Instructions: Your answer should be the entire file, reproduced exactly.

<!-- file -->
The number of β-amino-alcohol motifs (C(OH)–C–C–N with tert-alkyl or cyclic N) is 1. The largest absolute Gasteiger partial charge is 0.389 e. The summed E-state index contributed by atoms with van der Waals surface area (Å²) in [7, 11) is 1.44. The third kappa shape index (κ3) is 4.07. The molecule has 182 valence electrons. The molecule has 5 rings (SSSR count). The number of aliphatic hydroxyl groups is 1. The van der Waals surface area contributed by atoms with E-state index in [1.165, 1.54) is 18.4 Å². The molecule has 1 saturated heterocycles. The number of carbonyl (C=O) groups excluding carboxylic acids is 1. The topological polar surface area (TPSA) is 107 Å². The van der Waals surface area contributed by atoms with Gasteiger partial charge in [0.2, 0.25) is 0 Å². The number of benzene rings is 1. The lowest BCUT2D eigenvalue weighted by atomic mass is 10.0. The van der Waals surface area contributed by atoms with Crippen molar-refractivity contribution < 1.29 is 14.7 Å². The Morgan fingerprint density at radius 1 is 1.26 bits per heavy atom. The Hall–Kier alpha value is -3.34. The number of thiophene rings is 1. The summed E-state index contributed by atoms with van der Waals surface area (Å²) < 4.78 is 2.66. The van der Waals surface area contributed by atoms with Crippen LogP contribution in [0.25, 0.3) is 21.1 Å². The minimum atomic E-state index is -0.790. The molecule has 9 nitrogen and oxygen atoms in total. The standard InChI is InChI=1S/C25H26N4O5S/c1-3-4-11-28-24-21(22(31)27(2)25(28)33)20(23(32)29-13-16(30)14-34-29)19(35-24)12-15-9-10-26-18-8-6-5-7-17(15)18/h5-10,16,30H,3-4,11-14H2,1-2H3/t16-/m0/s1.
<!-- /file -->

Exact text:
The number of β-amino-alcohol motifs (C(OH)–C–C–N with tert-alkyl or cyclic N) is 1. The largest absolute Gasteiger partial charge is 0.389 e. The summed E-state index contributed by atoms with van der Waals surface area (Å²) in [7, 11) is 1.44. The third kappa shape index (κ3) is 4.07. The molecule has 182 valence electrons. The molecule has 5 rings (SSSR count). The number of aliphatic hydroxyl groups is 1. The van der Waals surface area contributed by atoms with E-state index in [1.165, 1.54) is 18.4 Å². The molecule has 1 saturated heterocycles. The number of carbonyl (C=O) groups excluding carboxylic acids is 1. The topological polar surface area (TPSA) is 107 Å². The van der Waals surface area contributed by atoms with Gasteiger partial charge in [0.2, 0.25) is 0 Å². The number of benzene rings is 1. The lowest BCUT2D eigenvalue weighted by atomic mass is 10.0. The van der Waals surface area contributed by atoms with Crippen molar-refractivity contribution < 1.29 is 14.7 Å². The Morgan fingerprint density at radius 1 is 1.26 bits per heavy atom. The Hall–Kier alpha value is -3.34. The number of thiophene rings is 1. The summed E-state index contributed by atoms with van der Waals surface area (Å²) < 4.78 is 2.66. The van der Waals surface area contributed by atoms with Crippen LogP contribution in [0.25, 0.3) is 21.1 Å². The minimum atomic E-state index is -0.790. The molecule has 9 nitrogen and oxygen atoms in total. The standard InChI is InChI=1S/C25H26N4O5S/c1-3-4-11-28-24-21(22(31)27(2)25(28)33)20(23(32)29-13-16(30)14-34-29)19(35-24)12-15-9-10-26-18-8-6-5-7-17(15)18/h5-10,16,30H,3-4,11-14H2,1-2H3/t16-/m0/s1.